By MEGHAN GLOVA
CENTRAL OREGON DAILY NEWS
16 years ago this week, an aircraft in Craig Wilhelm’s unit went down in Afghanistan.
The tragedy killed 18 soldiers, five of whom were Wilhelm’s.
The Bend resident and former Army commander later co-founded Windy25 Memorial Fund, a non-profit named after the aircraft’s call-sign, dedicated to honoring the fallen heroes and their families.
“We always vowed as a team and as a unit that we would want to memorialize these soldiers and honor their families by creating an organization that did just that,” Wilhelm said. “Our mission is to illuminate these soldiers’ life stories and help their families as they continue to endure.”
Windy25 hosts a run in Las Vegas annually, but this year, the pandemic is forcing the fundraiser to be held virtually.
Washington resident Douglas Taylor will be running with his family in Portland Saturday to honor his sister, Brooke, who served in Afghanistan at the same time.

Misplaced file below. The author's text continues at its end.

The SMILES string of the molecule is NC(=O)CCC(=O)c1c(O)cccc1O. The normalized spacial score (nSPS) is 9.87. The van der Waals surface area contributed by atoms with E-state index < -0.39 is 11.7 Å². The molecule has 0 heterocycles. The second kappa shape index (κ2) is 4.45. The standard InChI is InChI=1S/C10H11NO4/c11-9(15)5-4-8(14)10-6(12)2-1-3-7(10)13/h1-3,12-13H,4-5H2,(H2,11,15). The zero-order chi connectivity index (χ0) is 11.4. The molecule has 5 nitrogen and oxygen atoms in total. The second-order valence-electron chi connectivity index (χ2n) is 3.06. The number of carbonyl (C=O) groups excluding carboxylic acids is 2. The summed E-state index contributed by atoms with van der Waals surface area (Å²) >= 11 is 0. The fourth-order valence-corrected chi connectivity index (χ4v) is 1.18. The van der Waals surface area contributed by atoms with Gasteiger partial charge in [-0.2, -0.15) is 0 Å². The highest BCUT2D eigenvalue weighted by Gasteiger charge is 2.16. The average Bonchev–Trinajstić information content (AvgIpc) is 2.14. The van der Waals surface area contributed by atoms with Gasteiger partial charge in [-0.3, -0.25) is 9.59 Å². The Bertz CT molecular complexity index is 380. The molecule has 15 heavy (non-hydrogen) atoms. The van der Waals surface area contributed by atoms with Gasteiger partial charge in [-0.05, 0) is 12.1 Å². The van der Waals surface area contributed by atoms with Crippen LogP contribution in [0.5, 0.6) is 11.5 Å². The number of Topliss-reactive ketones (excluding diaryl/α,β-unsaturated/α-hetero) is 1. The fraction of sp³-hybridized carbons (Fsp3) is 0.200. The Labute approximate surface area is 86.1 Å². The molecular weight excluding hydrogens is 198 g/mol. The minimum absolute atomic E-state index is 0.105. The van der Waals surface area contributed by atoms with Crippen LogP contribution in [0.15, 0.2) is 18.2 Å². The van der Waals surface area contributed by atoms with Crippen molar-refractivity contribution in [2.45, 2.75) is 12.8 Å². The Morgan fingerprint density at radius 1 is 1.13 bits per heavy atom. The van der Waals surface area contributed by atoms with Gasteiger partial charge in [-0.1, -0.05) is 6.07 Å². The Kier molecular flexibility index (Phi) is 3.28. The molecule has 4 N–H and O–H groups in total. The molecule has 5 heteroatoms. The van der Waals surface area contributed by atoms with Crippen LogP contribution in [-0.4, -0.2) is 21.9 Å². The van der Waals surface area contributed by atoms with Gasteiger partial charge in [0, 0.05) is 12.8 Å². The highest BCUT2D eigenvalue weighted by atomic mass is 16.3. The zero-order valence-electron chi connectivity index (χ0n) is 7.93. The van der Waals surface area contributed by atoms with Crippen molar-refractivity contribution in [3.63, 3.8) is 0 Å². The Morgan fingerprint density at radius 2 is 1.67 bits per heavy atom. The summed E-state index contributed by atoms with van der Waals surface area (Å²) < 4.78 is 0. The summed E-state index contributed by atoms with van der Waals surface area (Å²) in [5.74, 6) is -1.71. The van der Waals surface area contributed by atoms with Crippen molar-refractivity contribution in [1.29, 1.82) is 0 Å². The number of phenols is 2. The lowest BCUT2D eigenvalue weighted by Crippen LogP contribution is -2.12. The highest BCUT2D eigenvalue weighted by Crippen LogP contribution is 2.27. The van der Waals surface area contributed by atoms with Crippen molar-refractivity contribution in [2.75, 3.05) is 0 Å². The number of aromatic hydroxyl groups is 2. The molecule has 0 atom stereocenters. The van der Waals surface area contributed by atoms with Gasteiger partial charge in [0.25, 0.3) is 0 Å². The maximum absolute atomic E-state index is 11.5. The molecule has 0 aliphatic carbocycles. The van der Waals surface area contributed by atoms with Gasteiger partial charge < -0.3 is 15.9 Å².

Brooke did make it home.
“It’s always been very important to me to one, support my sister, as she helps honor those service members who lost their lives,” Taylor said. “Also keeping in mind the Gold Star families of the service members and honoring their legacy and the sacrifices they’ve made.”
Georgia resident Sheldon Spivey lost his nephew Michael in the aircraft tragedy, and sees the non-profit as the ultimate support system.
“I grew up in a military family,” Spivey said. “My father is retired, I was in service, my brothers, and so it just felt like home.”
Wilhelm will run in Bend Saturday to pay his respects.
“We want to make sure that we remember our battle buddies,” Wilhelm said. “Remember their families and honor their families, and let them know that we do not ever forget their loved ones or their life stories.”
Windy25 will be hosting a Live Facebook event on Saturday at 9 a.m. to spotlight different races and runners worldwide.
You can learn more about or donate to Windy25 Memorial Fund at windy25.org.